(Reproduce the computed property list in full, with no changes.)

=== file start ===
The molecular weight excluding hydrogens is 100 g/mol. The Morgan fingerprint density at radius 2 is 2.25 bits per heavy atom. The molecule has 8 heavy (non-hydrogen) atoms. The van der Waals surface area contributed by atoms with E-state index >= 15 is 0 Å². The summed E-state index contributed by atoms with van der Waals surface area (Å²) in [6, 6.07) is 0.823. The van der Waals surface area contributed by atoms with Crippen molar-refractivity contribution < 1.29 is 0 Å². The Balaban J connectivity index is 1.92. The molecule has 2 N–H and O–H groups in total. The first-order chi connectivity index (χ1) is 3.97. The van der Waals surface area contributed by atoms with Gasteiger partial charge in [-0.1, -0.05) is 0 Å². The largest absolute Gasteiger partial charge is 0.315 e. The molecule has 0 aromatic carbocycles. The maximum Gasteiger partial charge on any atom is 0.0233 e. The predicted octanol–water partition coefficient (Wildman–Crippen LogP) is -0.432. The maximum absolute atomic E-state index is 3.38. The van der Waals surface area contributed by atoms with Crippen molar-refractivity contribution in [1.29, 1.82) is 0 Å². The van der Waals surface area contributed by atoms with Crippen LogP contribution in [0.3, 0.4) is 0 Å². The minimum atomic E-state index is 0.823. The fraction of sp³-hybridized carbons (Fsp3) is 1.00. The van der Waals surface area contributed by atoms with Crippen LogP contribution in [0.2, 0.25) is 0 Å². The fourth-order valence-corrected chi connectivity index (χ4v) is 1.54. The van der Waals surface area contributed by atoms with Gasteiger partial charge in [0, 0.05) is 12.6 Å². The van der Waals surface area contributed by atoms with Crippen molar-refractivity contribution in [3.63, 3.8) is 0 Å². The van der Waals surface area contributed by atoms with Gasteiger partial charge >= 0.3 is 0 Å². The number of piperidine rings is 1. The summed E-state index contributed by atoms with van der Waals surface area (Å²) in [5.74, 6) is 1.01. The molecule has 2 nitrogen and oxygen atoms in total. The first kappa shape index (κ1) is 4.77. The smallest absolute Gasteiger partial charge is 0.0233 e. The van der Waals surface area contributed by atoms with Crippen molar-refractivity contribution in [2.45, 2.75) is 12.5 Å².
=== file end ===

The molecular weight excluding hydrogens is 100 g/mol. The Morgan fingerprint density at radius 2 is 2.25 bits per heavy atom. The molecule has 8 heavy (non-hydrogen) atoms. The van der Waals surface area contributed by atoms with E-state index >= 15 is 0 Å². The summed E-state index contributed by atoms with van der Waals surface area (Å²) in [6, 6.07) is 0.823. The van der Waals surface area contributed by atoms with Crippen molar-refractivity contribution < 1.29 is 0 Å². The Balaban J connectivity index is 1.92. The molecule has 2 N–H and O–H groups in total. The first-order chi connectivity index (χ1) is 3.97. The van der Waals surface area contributed by atoms with Gasteiger partial charge in [-0.1, -0.05) is 0 Å². The largest absolute Gasteiger partial charge is 0.315 e. The molecule has 0 aromatic carbocycles. The maximum Gasteiger partial charge on any atom is 0.0233 e. The predicted octanol–water partition coefficient (Wildman–Crippen LogP) is -0.432. The maximum absolute atomic E-state index is 3.38. The van der Waals surface area contributed by atoms with Crippen molar-refractivity contribution in [1.29, 1.82) is 0 Å². The van der Waals surface area contributed by atoms with Crippen LogP contribution in [0.3, 0.4) is 0 Å². The minimum atomic E-state index is 0.823. The fraction of sp³-hybridized carbons (Fsp3) is 1.00. The van der Waals surface area contributed by atoms with Crippen LogP contribution in [0.2, 0.25) is 0 Å². The fourth-order valence-corrected chi connectivity index (χ4v) is 1.54. The van der Waals surface area contributed by atoms with Gasteiger partial charge in [0, 0.05) is 12.6 Å². The van der Waals surface area contributed by atoms with Crippen molar-refractivity contribution in [3.63, 3.8) is 0 Å². The van der Waals surface area contributed by atoms with Gasteiger partial charge >= 0.3 is 0 Å². The number of piperidine rings is 1. The summed E-state index contributed by atoms with van der Waals surface area (Å²) in [5.74, 6) is 1.01. The molecule has 2 nitrogen and oxygen atoms in total. The first kappa shape index (κ1) is 4.77. The smallest absolute Gasteiger partial charge is 0.0233 e. The van der Waals surface area contributed by atoms with Crippen molar-refractivity contribution in [2.45, 2.75) is 12.5 Å².